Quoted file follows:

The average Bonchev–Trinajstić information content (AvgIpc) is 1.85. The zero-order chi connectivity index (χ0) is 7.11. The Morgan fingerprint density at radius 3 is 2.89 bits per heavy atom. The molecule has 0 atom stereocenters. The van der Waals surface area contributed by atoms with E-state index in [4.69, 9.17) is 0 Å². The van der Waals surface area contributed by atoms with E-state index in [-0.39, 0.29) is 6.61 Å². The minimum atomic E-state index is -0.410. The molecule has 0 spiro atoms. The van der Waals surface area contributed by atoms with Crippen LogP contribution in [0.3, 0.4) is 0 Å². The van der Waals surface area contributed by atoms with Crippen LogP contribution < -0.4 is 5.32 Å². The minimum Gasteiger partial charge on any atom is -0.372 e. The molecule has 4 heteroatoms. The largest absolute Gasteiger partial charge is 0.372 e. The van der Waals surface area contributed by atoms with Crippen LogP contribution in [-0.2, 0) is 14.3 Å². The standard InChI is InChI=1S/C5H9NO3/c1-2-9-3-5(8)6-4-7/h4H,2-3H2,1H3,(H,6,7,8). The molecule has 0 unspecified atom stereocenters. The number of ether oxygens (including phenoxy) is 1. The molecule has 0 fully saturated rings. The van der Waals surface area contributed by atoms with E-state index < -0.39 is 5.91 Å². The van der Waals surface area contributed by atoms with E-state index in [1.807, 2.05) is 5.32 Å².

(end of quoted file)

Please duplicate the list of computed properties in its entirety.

The average Bonchev–Trinajstić information content (AvgIpc) is 1.85. The zero-order chi connectivity index (χ0) is 7.11. The Morgan fingerprint density at radius 3 is 2.89 bits per heavy atom. The molecule has 0 atom stereocenters. The van der Waals surface area contributed by atoms with E-state index in [4.69, 9.17) is 0 Å². The van der Waals surface area contributed by atoms with E-state index in [-0.39, 0.29) is 6.61 Å². The minimum atomic E-state index is -0.410. The molecule has 0 spiro atoms. The van der Waals surface area contributed by atoms with Crippen LogP contribution in [0.3, 0.4) is 0 Å². The van der Waals surface area contributed by atoms with Crippen LogP contribution < -0.4 is 5.32 Å². The minimum Gasteiger partial charge on any atom is -0.372 e. The molecule has 4 heteroatoms. The largest absolute Gasteiger partial charge is 0.372 e. The van der Waals surface area contributed by atoms with Crippen LogP contribution in [-0.2, 0) is 14.3 Å². The standard InChI is InChI=1S/C5H9NO3/c1-2-9-3-5(8)6-4-7/h4H,2-3H2,1H3,(H,6,7,8). The molecule has 0 unspecified atom stereocenters. The number of ether oxygens (including phenoxy) is 1. The molecule has 0 fully saturated rings. The van der Waals surface area contributed by atoms with E-state index < -0.39 is 5.91 Å². The van der Waals surface area contributed by atoms with E-state index in [1.807, 2.05) is 5.32 Å².